Healthcare: The pandemic laid bare the lack of surge capacity within the nation’s hospitals. Over the last decade, healthcare construction starts have been heavily skewed towards outpatient clinics, while investment in hospitals has trended lower. Although the issue was not directly addressed during the campaign as part of an infrastructure package, it seems logical that insufficient in-patient bed counts could be addressed.

Summary

A program of this size is not without challenges. The current political environment presents the most significant impediment. Slim majorities in the House and Senate will require finesse in passing any large dollar spending program, especially since it comes on the heels of a big-ticket COVID-19 relief package.

The ultimate impact on the construction sector will also be determined by how spending programs are designed:

  • Will funds be allocated over multiple years? Longer duration spending programs will mute the impact on annual construction starts.
  • What will be the ultimate funding formula at the project level? Will the federal government spend the bulk of the funds, or will funds be allocated to state and local entities for disbursement?
  • Will state and local governments need to provide matching funds? The pandemic and economic fallout have had a significant impact on budgets, so matching requirements may lead to lower overall investment.

Much remains to be determined, but the possibilities for an infrastructure package on construction are significant. Once a plan has been submitted to Congress, Dodge Data & Analytics will be able to provide more guidance on the potential impact on our proprietary construction starts forecast.

This topic, and much more, will be discussed in our upcoming webinar The Rocky Road to Recovery: Dodge Construction 2021 Outlook – First Quarter Update on March 4th at 2 PM EST.

For more information and to register: https://register.gotowebinar.com/register/8230860895708523280?source=Reps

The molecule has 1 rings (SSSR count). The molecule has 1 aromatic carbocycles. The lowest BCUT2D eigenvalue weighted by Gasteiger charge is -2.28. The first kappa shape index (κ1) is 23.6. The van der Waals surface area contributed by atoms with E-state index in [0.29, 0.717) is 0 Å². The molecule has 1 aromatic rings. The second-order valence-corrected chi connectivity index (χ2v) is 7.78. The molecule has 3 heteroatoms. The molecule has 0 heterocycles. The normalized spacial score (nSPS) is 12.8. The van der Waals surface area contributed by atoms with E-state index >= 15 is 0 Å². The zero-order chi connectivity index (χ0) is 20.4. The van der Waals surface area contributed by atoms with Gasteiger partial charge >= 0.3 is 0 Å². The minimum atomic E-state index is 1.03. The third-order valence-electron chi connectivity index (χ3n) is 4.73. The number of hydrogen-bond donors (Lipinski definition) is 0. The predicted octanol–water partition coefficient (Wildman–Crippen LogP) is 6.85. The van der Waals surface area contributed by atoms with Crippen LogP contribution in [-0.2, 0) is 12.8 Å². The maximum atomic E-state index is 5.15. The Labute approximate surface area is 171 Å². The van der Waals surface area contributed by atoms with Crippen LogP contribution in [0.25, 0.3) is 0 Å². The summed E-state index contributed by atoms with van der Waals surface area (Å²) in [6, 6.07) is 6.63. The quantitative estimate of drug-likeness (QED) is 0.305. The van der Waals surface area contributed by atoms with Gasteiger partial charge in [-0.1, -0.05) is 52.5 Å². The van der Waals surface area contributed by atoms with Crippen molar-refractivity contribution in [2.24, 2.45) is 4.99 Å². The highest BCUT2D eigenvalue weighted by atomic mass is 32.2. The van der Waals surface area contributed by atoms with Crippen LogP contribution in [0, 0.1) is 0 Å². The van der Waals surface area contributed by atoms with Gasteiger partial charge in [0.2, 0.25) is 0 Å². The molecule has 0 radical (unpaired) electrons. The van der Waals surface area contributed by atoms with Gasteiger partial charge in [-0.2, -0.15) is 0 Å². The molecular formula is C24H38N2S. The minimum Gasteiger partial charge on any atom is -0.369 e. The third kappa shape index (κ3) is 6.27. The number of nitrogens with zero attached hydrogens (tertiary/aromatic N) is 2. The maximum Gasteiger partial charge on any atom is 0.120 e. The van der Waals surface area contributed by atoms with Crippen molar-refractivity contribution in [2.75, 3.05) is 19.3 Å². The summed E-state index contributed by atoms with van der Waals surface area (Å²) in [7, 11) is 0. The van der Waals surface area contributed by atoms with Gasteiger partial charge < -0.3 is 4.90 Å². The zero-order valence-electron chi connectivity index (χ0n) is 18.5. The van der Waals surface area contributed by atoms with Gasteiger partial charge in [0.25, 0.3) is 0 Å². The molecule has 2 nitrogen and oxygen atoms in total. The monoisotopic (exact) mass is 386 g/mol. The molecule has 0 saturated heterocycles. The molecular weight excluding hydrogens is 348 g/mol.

Labor Market Posts Weak Gain at Start of 2021

By Richard Branch, Chief Economist, Dodge Data & Analytics

The Bureau of Labor Statistics reported today that the U.S. economy added just 49,000 jobs in the month of January following the December decline of 227,000. In January, the construction sector lost 3,000 jobs — the first time since April that the sector has shed positions. Residential building and heavy and civil engineering jobs rose in January, while nonresidential and specialty trade positions fell.

 
 
 
The unsteady labor market recovery mirrors other high frequency data for the construction sector. In a separate release issued today, the Dodge Momentum Index, a leading indicator for nonresidential building, posted an increase that lifted the Index above its pre-pandemic level. However, the dollar value of public building planning projects (schools, healthcare, etc.) in this month’s Momentum Index were at lows not seen since the Momentum Index began in 2002. Commercial sector projects in planning (offices, warehouses, hotels, retail) are recovering, although that recovery is largely due to the warehouse sector. E-commerce distributors like Amazon Inc. are planning numerous warehouse projects to satisfy the growing demand for online shopping. Without the warehouse sector, this leading indicator for nonresidential construction would be well below the level seen prior to the COVID-19 pandemic.